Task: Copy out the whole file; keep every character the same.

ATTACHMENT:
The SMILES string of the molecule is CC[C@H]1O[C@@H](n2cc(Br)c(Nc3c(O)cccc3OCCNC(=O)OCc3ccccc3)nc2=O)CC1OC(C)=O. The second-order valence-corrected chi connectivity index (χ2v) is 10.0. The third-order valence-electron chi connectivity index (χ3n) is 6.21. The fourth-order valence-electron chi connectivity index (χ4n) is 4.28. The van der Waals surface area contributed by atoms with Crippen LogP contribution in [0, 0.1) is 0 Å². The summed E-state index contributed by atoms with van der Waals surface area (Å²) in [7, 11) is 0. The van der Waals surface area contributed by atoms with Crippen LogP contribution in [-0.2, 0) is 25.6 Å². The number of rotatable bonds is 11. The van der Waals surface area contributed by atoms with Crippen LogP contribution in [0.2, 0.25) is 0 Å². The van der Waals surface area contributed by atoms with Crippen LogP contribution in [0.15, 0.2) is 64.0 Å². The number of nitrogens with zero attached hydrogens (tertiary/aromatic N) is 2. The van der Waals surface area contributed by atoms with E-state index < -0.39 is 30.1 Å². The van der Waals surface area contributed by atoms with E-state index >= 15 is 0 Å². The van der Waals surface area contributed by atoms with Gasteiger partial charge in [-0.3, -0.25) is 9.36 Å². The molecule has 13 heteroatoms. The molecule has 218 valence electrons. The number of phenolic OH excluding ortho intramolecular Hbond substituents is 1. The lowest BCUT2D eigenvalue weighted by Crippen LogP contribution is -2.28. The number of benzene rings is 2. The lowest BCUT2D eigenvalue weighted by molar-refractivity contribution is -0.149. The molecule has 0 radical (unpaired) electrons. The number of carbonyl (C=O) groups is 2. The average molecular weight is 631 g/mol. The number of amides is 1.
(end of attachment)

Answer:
The SMILES string of the molecule is CC[C@H]1O[C@@H](n2cc(Br)c(Nc3c(O)cccc3OCCNC(=O)OCc3ccccc3)nc2=O)CC1OC(C)=O. The second-order valence-corrected chi connectivity index (χ2v) is 10.0. The third-order valence-electron chi connectivity index (χ3n) is 6.21. The fourth-order valence-electron chi connectivity index (χ4n) is 4.28. The van der Waals surface area contributed by atoms with Crippen LogP contribution in [0, 0.1) is 0 Å². The summed E-state index contributed by atoms with van der Waals surface area (Å²) in [7, 11) is 0. The van der Waals surface area contributed by atoms with Crippen LogP contribution in [-0.2, 0) is 25.6 Å². The number of rotatable bonds is 11. The van der Waals surface area contributed by atoms with Crippen LogP contribution in [0.2, 0.25) is 0 Å². The van der Waals surface area contributed by atoms with Crippen LogP contribution in [0.15, 0.2) is 64.0 Å². The number of nitrogens with zero attached hydrogens (tertiary/aromatic N) is 2. The van der Waals surface area contributed by atoms with E-state index < -0.39 is 30.1 Å². The van der Waals surface area contributed by atoms with E-state index >= 15 is 0 Å². The van der Waals surface area contributed by atoms with Gasteiger partial charge in [-0.3, -0.25) is 9.36 Å². The molecule has 13 heteroatoms. The molecule has 218 valence electrons. The number of phenolic OH excluding ortho intramolecular Hbond substituents is 1. The lowest BCUT2D eigenvalue weighted by Crippen LogP contribution is -2.28. The number of benzene rings is 2. The lowest BCUT2D eigenvalue weighted by molar-refractivity contribution is -0.149. The molecule has 0 radical (unpaired) electrons. The number of carbonyl (C=O) groups is 2. The average molecular weight is 631 g/mol. The number of amides is 1.